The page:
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A select few investors have now decided they 'are crazy enough to invest in' natural gas, says Ken Woolner, CEO of Velvet Energy Ltd., a private company that bought $209-million in gas assets earlier this year. (Norm Betts/Bloomberg News/Norm Betts/Bloomberg News)
A select few investors have now decided they 'are crazy enough to invest in' natural gas, says Ken Woolner, CEO of Velvet Energy Ltd., a private company that bought $209-million in gas assets earlier this year. (Norm Betts/Bloomberg News/Norm Betts/Bloomberg News)

Energy

Rock-bottom natural gas price draws breed of brave investors Add to ...

They are in the decided minority, and they know it. Others call them insane, or worse. They are the buyers of a commodity nobody wants, the gamblers putting down money on a horse with long odds.

They are the natural gas bulls, a very small group of investors looking at a spectacularly bad market and seeing a chance to buy.

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In Canada, natural gas prices have fallen below $2 (U.S.) per million BTUs, touching 14-year lows in recent weeks, as a warm winter diminishes demand for the fuel at the same time big new discoveries create a supply glut. Gas prices are now so low it’s difficult to find a single area on the continent where it is profitable to drill for the commodity alone. Instead, companies are drilling for other liquids – oil, propane, ethane – and producing gas largely as a byproduct.

But a select few investors have now decided they “are crazy enough to invest in it,” said Ken Woolner, chief executive officer of Velvet Energy Ltd., a private company that bought $209-million in gas assets earlier this year.

His openness to buying natural gas is not based on some sophisticated analysis of how current market trends could be upended. It is, instead, founded in history.

“I’ve been doing this now since the early ’80s and I’ve seen cycles come and go,” he said. “One thing that’s predictable to me is the psychology of any particular commodity has a certain profile to it.”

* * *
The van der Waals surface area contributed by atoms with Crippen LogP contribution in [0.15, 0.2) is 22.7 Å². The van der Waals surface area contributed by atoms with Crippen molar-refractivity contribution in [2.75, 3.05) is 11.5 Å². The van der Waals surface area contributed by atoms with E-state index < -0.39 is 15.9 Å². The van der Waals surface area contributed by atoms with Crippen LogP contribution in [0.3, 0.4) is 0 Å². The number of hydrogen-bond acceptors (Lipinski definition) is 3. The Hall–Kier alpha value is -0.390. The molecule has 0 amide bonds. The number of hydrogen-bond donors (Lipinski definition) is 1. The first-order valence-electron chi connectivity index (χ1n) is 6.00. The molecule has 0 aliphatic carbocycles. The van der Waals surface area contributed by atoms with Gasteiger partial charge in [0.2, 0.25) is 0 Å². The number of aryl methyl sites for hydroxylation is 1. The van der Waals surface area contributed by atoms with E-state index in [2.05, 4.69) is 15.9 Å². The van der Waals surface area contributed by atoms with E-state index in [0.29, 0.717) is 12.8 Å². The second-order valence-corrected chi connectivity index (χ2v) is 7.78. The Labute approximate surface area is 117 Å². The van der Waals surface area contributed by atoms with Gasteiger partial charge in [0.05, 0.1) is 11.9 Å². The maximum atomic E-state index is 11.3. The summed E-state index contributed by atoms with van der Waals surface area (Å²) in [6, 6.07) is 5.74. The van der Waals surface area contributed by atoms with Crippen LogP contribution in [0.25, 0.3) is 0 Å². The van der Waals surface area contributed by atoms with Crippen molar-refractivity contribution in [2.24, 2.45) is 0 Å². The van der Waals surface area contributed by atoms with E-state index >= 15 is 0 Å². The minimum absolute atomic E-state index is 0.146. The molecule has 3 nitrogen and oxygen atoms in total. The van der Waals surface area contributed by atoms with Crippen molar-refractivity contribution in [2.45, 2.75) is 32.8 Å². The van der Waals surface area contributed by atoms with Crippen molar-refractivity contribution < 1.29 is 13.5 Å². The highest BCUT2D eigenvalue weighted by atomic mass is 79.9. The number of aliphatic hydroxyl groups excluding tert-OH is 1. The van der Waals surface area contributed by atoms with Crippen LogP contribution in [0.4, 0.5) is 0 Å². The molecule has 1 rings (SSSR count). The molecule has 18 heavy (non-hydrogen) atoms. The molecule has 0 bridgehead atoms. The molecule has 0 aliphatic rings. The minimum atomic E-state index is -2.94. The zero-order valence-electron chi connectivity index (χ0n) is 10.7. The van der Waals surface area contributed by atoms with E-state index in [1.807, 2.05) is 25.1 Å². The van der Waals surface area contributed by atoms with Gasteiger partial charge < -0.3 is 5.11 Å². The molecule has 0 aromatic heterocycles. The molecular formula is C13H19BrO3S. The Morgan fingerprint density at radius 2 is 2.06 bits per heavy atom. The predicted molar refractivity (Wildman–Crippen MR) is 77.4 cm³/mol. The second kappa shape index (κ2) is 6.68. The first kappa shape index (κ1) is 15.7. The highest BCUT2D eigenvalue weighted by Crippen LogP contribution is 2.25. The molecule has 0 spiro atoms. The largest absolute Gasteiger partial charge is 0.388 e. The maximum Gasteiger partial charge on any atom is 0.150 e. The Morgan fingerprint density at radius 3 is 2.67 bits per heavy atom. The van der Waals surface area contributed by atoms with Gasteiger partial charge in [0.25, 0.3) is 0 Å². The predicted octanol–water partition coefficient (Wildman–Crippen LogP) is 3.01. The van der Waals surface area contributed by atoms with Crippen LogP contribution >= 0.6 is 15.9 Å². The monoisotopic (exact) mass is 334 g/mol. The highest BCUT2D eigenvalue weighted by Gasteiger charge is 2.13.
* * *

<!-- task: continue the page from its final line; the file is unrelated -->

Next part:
In other words, the night is always darkest before the dawn. Right now, Mr. Woolner said, natural gas has entered a “more bearish than just bearish, depressing, it-can’t-get-any-worse phase. And I’ve seen this before. And historically, that’s always been an opportunity.”

He recalls buying oil assets in 1999, with oil prices at $10 (U.S.) a barrel and expectations they would fall to $5. Six months later, they had recovered to $20.

With natural gas, “can I point to anything right now that makes me wildly bullish? No,” he said. But there are factors out there – plans to increase the use of natural gas in vehicles, to convert some coal-fired electrical plants to gas and to develop new export terminals for liquefied natural gas – that could cause a shift.

His view is clearly an outlier, at a time when some have begun asking what will happen to a place like Alberta when gas prices hit $1 – or zero. (There is historical precedent for gas prices falling into negative territory, although only briefly at times when companies are attempting to sort out, for example, pipeline congestion.)

But the market expects Alberta’s natural gas storage to be filled within coming months, meaning congestion is likely.

“If we run out of storage this year, then something has to give,” said Tim Simard, managing director at National Bank of Canada. Either prices have to go low enough to cause people and businesses to start using more gas, or producers will start turning off the taps.

Compared to historical averages, 6 billion cubic feet a day of additional natural gas is now being used to generate electricity once made with coal – or nearly 10 per cent of all U.S. gas output. But much of that demand is based on gas being cheap. If prices rise, power plants could switch back to coal.

“If you start seeing Nymex prices push much above $3 you’ll start to lose that demand we’ve captured from coal,” Mr. Simard said.

That could place a very low ceiling on a gas recovery.

Still, after gas production in the U.S. leapt 7.5 per cent last year, there are signs that low prices are having an impact. Major producers like Encana Corp. and Chesapeake Energy Corp. are leaving some gas in the ground and cutting spending plans. In the U.S., the number of rigs drilling for gas is tumbling fast – from 880 this time last year, to 663 last week to 652 this week.

The gas bulls believe there are ways to invest now without losing your shirt: buying production that declines slowly, so you don’t have to drill much today. Buy land that has plenty of opportunity to drill in future, so you can grab it cheaply today and have plenty of upside if there is a recovery. And, of course, looking for land that has lots of those valuable liquid fuels – like butane, which in per-barrel terms is trading at $90, or six times natural gas.

Jim Nieuwenburg, a general partner with Calgary-based private equity group Kern Partners, said it’s tough to determine “whether it’s good to go into gas now or later.” A recovery could take years – Canadian Natural Resources Ltd. has said it could take a decade.

But there is no denying that gas today is cheap, with gas-rich land trading at a sixth the cost of oil-rich land.

“For new entrants or for incumbents who are looking to expand their position, it probably is a good time, if you’ve got a long-term perspective,” Mr. Nieuwenburg said. “I would say the current situation of gas pricing is not sustainable.”

Follow on Twitter: @nvanderklippe

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